Which you have only asserted ad hoc.
Actually, you're the one asserting that your "abstract realm" exists without any evidence whatsoever. All you can do is say "my beliefs are coherent, therefore they're the truth". As I've stated repeatedly, showing that something is coherent in no way shows what it's truth value is.
From my axiom, not my conclusion, that the Protestant Canonical list is the embodiment of demonstrable human knowledge, I can deduce that there is a God who thinks thoughts. This God created the world and human beings in his image which is essentially the rational faculty of man (Col 3:10). I can also deduce that persons can be considered outside of a physical body. (2 Cor 12:3).
This is circular logic, obfuscated to make it look superficially plausible if you don't think about it too hard. You've claimed as your axiom that the Protestant Canonical list is the embodiment of demonstrable human knowledge. So this is an assertion - not something you can prove. From there, you deduce that there is a God who thinks thoughts (and therefore represents the rational faculty of humans). How do you know this? Because he provided the Protestant Canonical list that you used as your axiom. Now, you didn't actually state as much. You left it unsaid in the hopes that it wouldn't be noticed. Nonetheless, it is part of the conclusion and thus shows that your argument is based on circular logic. Furthermore, you can in no way prove that the actual source of the Protestant Canonical list was "God", therefore this is nothing more than an assumption based on your preexisting belief that God exists. In other words, more circular logic.
Thus the arche of all knowledge, in the genus of being, are divine ideas within a divine mind and this divine mind has no physical brain. I speak to this issue in detail here:
No matter how well-spoken they are, arguments based on circular logic are necessarily invalidated.
Your view clearly sees truth as a demonstration of physical objects in the chronological/historical order. That is contrasted with my view of propositional demonstration which is what you were rejecting when I replied at #91.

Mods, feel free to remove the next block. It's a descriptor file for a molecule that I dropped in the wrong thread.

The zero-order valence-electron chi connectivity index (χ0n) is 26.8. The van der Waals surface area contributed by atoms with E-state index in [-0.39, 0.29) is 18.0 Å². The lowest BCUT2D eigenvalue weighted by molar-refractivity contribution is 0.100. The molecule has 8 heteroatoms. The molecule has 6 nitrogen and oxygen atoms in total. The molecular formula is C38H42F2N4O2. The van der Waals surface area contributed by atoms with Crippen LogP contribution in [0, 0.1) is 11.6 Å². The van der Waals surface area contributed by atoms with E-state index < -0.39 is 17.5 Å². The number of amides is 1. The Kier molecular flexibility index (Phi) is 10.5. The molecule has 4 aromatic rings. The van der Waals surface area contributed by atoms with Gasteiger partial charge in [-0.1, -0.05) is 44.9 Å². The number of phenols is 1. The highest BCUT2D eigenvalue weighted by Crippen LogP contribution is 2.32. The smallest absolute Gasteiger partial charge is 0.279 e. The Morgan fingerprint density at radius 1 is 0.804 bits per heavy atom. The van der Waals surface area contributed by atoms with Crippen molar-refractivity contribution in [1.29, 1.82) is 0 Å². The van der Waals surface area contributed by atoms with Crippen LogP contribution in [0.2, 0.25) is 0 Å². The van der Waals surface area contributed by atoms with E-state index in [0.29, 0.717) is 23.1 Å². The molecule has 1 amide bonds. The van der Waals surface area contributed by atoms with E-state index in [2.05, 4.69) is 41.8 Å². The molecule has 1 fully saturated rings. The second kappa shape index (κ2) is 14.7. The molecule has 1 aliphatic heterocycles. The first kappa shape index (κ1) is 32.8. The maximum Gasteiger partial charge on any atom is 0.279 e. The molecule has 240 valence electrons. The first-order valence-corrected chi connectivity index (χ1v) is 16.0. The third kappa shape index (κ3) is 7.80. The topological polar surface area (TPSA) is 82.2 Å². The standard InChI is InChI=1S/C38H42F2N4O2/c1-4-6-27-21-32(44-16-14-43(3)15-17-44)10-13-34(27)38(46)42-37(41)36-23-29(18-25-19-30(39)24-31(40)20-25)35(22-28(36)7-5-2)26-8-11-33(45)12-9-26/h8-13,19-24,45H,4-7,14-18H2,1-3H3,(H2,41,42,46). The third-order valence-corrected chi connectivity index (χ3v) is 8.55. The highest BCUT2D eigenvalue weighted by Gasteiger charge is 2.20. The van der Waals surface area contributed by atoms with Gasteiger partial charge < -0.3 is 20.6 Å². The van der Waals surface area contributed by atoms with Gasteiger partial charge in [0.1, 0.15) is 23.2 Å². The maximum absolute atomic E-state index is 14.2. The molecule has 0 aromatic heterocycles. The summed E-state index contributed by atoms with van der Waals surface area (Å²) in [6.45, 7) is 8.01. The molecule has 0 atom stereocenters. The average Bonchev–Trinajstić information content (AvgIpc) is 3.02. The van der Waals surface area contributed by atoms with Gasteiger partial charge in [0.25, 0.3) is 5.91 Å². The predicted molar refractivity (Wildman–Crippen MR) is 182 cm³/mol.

Nope. You don't actually know what I see truth as. This is simply a bad assumption on your part.
The conclusion of coherency theory is yes, it is coherent or no its not. My axiom is the Protestant canonical list. Don’t confuse them.
I don't deny that you can determine whether something is or isn't coherent. What I do deny is that you can determine whether it's true based on that. Furthermore, this Protestant Canonical stuff is not coherent to begin with. It is simply cherry-picked Biblical scriptures, selected by Protestants in order to present the appearance of coherence, when in fact it is fundamentally arbitrary, nothing more than saying "I believe these scriptures are true" without any evidence to support those versus other scriptures that weren't picked. It makes the whole thing little more than a farce, a claim that one set of unsupported beliefs is true while all other sets of unsupported beliefs are false.
Asserting a confusion is not the same thing as explaining it. Notice how I consistently explain your conflations all throughout this dialogue.
The only thing you've done consistently is play word games in order to make your own arguments look good and other people's look bad. This is not convincing.
It appears we have reached a road block as I have a strong inclination that you are not able (At this time) to understand quite a number of issues here so continuing would be a waste of my time. I hope the best for you.
I understand much better than you seem to think I do. What you're actually doing here is attempting to "declare victory and withdraw", so you can continue to claim that your beliefs are correct. Kind of sad, really; for all that you claim to have the "embodiment of demonstrable human knowledge" on your side, you sure are clueless when it comes to actually arguing your case.